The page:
Sounds like a job for a telephone tracer. Half of the set puts a tone on the
line, the other half is a probe that detects the sound and amplifies it
through a speaker.
There are also several on Ebay under the heading "cable tracker" or "tone
You can build your own circuit tracer cheaply
and have a little fun too. You will need a small
battery powered AM radio one that's the size of
your hand is best. A low voltage buzzer, the old
fashioned type that works with a doorbell transformer
which you will also need. You hook the buzzer to
the low voltage side of the transformer which may
have several taps like the Edwards #592 transformer.
The buzzer like an Edwards #725 which operates on 6
volts. You can probably find equivalents at Radio
Shack as long as it's an electromechanical buzzer
like the Edwards model. I assume you know enough
basic electricity to be able to hook everything up.
What you want is to come off one side of the buzzer
with a lead that you can stick into one side or
other to one of your dead receptacles. It would be
best to put the buzzer in a shoe box wrapped with
towels to muffle the noise. The RF static produced
by the buzzer can be detected by the AM radio and
with a little tuning and volume adjustment, you can
easily follow the the path of the wires within the
walls. You only need one lead coming off the buzzer
to effectively inject a signal into the dead wiring
but you may have to experiment with sticking it into
the hot or neutral sides of the dead outlets. I have
used the technique for many years with great success.
I have also used a telecom tone generator and AM radio
the same way. Of course these days I have all of the
expensive professional equipment to accomplish the job
so it's no fun anymore.
On Sun, 26 Oct 2008 17:21:07 -0500, The Daring Dufas wrote:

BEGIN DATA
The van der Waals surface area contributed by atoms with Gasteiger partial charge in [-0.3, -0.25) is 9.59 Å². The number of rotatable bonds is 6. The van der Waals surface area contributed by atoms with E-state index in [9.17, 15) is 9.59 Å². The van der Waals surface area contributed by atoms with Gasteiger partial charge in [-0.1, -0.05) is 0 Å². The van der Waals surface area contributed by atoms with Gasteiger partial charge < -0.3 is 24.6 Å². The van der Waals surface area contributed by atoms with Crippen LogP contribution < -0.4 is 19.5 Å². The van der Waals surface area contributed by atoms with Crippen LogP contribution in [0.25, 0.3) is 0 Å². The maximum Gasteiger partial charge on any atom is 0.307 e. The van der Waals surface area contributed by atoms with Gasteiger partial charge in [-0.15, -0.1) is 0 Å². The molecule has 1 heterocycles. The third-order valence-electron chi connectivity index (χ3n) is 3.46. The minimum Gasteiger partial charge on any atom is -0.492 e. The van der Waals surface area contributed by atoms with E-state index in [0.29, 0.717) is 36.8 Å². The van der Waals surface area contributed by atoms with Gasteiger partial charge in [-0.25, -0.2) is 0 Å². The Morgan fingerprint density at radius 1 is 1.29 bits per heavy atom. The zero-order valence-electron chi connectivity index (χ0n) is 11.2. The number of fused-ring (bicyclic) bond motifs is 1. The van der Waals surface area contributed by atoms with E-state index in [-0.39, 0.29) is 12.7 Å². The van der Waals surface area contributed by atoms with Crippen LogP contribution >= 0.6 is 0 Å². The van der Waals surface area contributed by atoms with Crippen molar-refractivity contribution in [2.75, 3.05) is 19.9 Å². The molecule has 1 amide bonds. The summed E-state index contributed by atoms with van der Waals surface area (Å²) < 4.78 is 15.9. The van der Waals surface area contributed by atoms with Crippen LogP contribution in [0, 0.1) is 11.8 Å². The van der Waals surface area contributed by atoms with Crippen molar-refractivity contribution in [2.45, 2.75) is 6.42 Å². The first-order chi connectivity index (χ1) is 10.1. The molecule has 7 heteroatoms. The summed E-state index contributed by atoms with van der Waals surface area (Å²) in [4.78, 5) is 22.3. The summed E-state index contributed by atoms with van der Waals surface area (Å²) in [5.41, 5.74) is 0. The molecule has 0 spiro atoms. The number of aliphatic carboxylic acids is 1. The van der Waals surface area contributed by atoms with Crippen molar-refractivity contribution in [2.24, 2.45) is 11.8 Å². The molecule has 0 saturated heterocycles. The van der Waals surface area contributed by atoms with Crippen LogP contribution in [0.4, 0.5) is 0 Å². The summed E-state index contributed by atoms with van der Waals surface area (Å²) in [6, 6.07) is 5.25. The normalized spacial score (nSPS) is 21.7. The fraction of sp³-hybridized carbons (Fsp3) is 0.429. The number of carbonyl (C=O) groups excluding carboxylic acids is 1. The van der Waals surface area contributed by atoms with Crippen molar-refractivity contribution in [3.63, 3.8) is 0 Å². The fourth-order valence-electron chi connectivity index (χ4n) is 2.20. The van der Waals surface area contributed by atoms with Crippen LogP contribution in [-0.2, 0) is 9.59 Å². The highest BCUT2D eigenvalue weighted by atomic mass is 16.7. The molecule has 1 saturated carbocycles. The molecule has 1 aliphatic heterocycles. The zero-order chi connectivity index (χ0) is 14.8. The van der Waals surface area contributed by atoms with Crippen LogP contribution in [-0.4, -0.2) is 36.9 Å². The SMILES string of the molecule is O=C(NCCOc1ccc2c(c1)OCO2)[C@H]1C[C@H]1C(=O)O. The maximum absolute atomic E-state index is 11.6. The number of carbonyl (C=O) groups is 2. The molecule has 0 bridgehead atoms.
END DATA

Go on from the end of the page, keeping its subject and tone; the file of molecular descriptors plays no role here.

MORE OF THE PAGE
I have a similar problem, only GFI outlets are involved.
Most of the bathrooms and kitchen outlets and a few others nearby but not
in the bathroom or kitchen are totally dead.
All the GFI buttons are in the reset mode.
No fuse is tripped.
Can I use the fox and hound setup to find the problem with my wires?
On Mon, 27 Oct 2008 00:06:31 -0500, The Daring Dufas wrote:
Looking up the tools to buy, it seems we have a choice of the following
electrical "tone and probe kits" for home use to trace why a half dozen of
my recepticles are dead.
Question 1: Is a "tone and probe kit" the right keyword to be looking for?
Question 2: If so, which of these I found googling is what we should use?
a) Triplett 3399 FOX 2/HOUND 3 KIT
b) Triplett 9650 BREAKER SNIFF-IT TYPE 2
c) Fluke PRO3000 Tone & Probe Kit
d) Fluke Pro2000 Tone & Probe
e) Core KE 501 Electric Tone & Probe Kit with 400V
f) Telecom Tools E100-0801 (801K) Tone & Probe Kit
g) Textron C100-2008 (2008) Power Finder Open Circuit Tracer
I would go with the Greenlee. Amprobe also makes a nice tracer. Using
these will not guarantee that you find the problem though. There is no
substitute for experience in a situation like this. The other poster thinks
he may have a junction box hidden somewhere and a tracer may help him find
it. It will not pinpoint the cause of his problem.
Have you opened each receptacle? Have you checked the connections in the
circuit breaker panel and checked to see if the circuit breaker is still
working? I would only use the tracer as a last resort. I am an electrician